New treatment recommendations, released by a panel of nine experts, offer consensus advice on the use of immune tolerance induction (ITI) therapy in patients with hemophilia A with inhibitors.
The recommendations from the Future of Immunotolerance Treatment (FIT) group were authored by a nine-member committee with expertise in the treatment of hemophilia. The authors attended three meetings from 2017-2018 to form a consensus on the use of nonfactor therapies with current inhibitor management strategies.
“The treatment of hemophilia A has evolved and a number of molecules that potentially can be used in the setting of patients with inhibitors have been developed, or are in various phases of development,” wrote, of the University of Toronto and colleagues. The report is published in .
The current body of literature is lacking high-quality evidence on the concomitant use of nonfactor treatments, such as emicizumab, and current inhibitor therapies. The recommendations included the panel’s consensus opinions on treatment of inhibitors, with and without the use of nonreplacement therapies. The concurrent use of factor VIII replacement therapy and emicizumab could inhibit bleeding with lower dose immunotolerance strategies, according to the recommendations.
The group hypothesized that increased uptake of lower dose and lower frequency factor VIII ITI treatment strategies could reduce the likelihood of requiring central venous access while retaining a high probability of treatment success.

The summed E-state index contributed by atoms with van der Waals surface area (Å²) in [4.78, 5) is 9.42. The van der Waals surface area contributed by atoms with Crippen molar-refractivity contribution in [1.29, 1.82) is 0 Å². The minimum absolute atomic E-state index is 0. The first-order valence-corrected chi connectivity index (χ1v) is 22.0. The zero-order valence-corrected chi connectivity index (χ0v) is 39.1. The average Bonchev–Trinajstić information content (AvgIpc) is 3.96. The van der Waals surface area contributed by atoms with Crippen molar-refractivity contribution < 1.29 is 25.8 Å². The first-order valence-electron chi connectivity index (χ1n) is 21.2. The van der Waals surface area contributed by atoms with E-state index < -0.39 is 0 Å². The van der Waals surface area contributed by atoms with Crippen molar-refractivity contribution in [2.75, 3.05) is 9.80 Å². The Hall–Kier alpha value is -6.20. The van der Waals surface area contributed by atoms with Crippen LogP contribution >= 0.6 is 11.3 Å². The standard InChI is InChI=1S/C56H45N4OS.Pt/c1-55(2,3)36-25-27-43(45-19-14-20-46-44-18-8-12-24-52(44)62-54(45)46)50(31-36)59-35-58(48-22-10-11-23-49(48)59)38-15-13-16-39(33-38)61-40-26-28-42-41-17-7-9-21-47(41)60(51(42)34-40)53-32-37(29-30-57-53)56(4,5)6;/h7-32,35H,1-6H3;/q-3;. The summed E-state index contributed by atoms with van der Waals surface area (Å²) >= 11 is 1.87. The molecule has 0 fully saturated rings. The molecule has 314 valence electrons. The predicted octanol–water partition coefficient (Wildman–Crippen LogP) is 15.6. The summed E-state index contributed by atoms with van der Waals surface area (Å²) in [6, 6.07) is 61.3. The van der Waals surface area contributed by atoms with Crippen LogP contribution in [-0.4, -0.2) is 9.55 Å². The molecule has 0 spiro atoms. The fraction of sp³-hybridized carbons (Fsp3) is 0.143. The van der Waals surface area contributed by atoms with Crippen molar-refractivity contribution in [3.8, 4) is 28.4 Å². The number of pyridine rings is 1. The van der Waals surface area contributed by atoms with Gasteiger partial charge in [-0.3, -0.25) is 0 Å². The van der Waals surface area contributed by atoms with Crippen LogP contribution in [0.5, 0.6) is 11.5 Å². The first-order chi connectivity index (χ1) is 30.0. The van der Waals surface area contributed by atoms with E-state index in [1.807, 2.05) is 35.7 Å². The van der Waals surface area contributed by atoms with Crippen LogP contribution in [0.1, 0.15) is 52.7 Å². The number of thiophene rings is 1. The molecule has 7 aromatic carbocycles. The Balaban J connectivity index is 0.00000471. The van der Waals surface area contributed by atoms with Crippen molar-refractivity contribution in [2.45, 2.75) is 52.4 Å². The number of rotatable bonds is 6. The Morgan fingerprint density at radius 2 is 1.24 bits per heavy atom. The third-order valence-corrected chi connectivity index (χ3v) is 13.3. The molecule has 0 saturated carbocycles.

“In our new algorithm, we have indicated that one option might be to start patients on low-dose ITI with emicizumab regardless of their historical peak inhibitor titre. Patients could then escalate their ITI regimen should their response to low-dose ITI be deemed insufficient,” they wrote.
The experts provided a novel treatment algorithm for immune tolerance induction without emicizumab in addition to a new theoretical strategy with emicizumab.
Other recommendations included that patients with inhibitors should be offered at least one attempt at ITI and that monthly monitoring should be done and ITI dose and frequency should be adjusted based on changes in bleeding phenotype and inhibitor titer.
The authors acknowledged a current limitation is the lack of published evidence pertaining to the concurrent use of emicizumab and factor VIII replacement therapy.
“The FIT group sees the need for properly conducted prospective studies to evaluate the impact of adding emicizumab, and in the future, other nonfactor therapies, into the management of patients with inhibitors,” the experts wrote.
The manuscript was supported by Grifols. The authors reported financial disclosures related to Grifols and other companies.
SOURCE: Carcao M et al. Haemophilia. 2019 Apr 29. .